MANHASSET, N.Y. — Flat-panel TVs took major strides in becoming a mainstream product in 2005, thanks to aggressive marketing by TV makers and major production capacity expansions by display suppliers.
Sales of both liquid crystal and plasma flat screen TVs have soared as their prices have fallen, and display suppliers are pouring hundreds of millions of dollars into expanding or building next-generation fabs despite uncertain profitability.
Flat-panel TVs have been a saving grace for some troubled electronics companies during the holiday season. For instance, Sony Electronics said last month strong LCD TV sales gave the troubled company strong hope for the holiday season.
Market research firms report impressive sales increases for flat-panel TVs, stealing market share from CRT-based units. DisplaySearch Inc. (Austin, Texas) reported recently that LCD TV shipments rose 36 percent quarter to quarter and 156 percent year over year to 5.5 million units and a 13 percent share of the TV market. LCD TV revenues surged 37 percent quarter-to-quarter and 103 percent year-over-year to $6.5 billion and a 34 percent share of the global TV market the third quarter, up from 29 percent the second quarter and 19 percent in the year-ago third quarter.
In September, iSuppli Corp. (El Segundo, Calif.) raised its LCD TV shipment forecast for 2005 from 16.7 million to 17.1 million units. The firm also said average selling prices of LCD TVs would continue falling, with 30 to 34 in. sets to cost $1,548 the fourth quarter of 2005, down 22.5 percent from $1,997 the first quarter.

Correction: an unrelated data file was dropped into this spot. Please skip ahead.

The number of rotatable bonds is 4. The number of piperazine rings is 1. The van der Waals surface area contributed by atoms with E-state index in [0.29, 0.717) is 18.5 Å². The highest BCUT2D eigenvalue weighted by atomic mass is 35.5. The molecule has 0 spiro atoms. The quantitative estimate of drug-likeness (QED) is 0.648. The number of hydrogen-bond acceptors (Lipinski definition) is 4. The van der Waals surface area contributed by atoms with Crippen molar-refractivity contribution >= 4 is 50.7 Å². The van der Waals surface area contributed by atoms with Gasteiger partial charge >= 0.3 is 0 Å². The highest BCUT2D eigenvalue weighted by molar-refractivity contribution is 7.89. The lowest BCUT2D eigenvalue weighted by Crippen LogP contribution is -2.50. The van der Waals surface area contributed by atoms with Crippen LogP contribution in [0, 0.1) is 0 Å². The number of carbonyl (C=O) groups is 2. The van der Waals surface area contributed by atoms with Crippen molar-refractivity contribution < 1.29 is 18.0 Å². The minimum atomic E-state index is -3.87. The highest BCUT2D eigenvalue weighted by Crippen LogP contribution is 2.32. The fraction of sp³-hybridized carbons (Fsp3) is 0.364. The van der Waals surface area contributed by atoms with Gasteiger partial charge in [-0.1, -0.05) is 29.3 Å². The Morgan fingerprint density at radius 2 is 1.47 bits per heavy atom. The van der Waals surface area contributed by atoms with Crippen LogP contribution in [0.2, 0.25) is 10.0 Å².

Rapidly falling prices and rising shipments are presenting a double-edged sword for LCD panel suppliers. iSuppli warned in November that prices drops, particularly during the holiday season, could lower profits for both LCD panel and LCD TV makers.
That presents a quandary for top-tier LCD panel suppliers such as Samsung, LG.Philips, AU Optronics, and Sharp Corp., all of continue to engage in a spending spree to build elaborate next-generation fabs to capture more market share.
Earlier in the year, Samsung Electronics executive vice president Jun Sook said the long-term risk of not having sufficient capacity outweighed the huge up-front capital investments.
As LCD suppliers transition to building larger screens for the flat-panel TV market, production challenges increase not only for display suppliers, but also suppliers of production and raw materials. For instance, glass makers such as Corning have also invested millions of dollars into plants able to fabricate larger sheets of glass.
The other main flat-panel TV technology, plasma, has also seen a market boom in 2005. Plasma TVs have overtaken rear-projection units in sales, according to DisplaySearch.
In its most recent report, DisplaySearch warned of possible plasma display shortages, noting significant year-over-year shipment increases and steep price drops in plasma TVs. The firm said average weighted PDP TV prices sunk below $1800 for 42-inch enhanced-definition units, under $2700 for 42 to 43-inch high-definition units, and under $3800 for 50-inch units.
Like their LCD counterparts, plasma display makers have also played a game of leapfrog to increased capacity. Matsushita opened its third PDP fab in Amagasaki City in western Japan in September, and LG Electronics opened its fourth plasma display plant in Gumi, South Korea in late August.
Several months earlier in May, Hitachi Ltd. said it would invest $787.1 million into a third plant at Miyazaki Works, Japan.
But stiff competition and high production costs have also prompted massive consolidation among plasma display suppliers—all Japanese companies that have been undergoing massive reorganization.
In February, Fujitsu Ltd. announced the transfer of its PDP assets to Hitachi Ltd. Hitachi now operates Fujitsu Hitachi Plasma Display Ltd (FHP) as an 80.1 percent subsidiary and intends to establish a vertically-integrated production system ranging from panels to TVs.
In December, struggling Pioneer Corp. said it would slash plasma display production, supplying panels only for internal use and not for the OEM market. The company has a capacity of 1.1 million units but expects only 640,000 panels to be shipped for the fiscal year ending March 2006.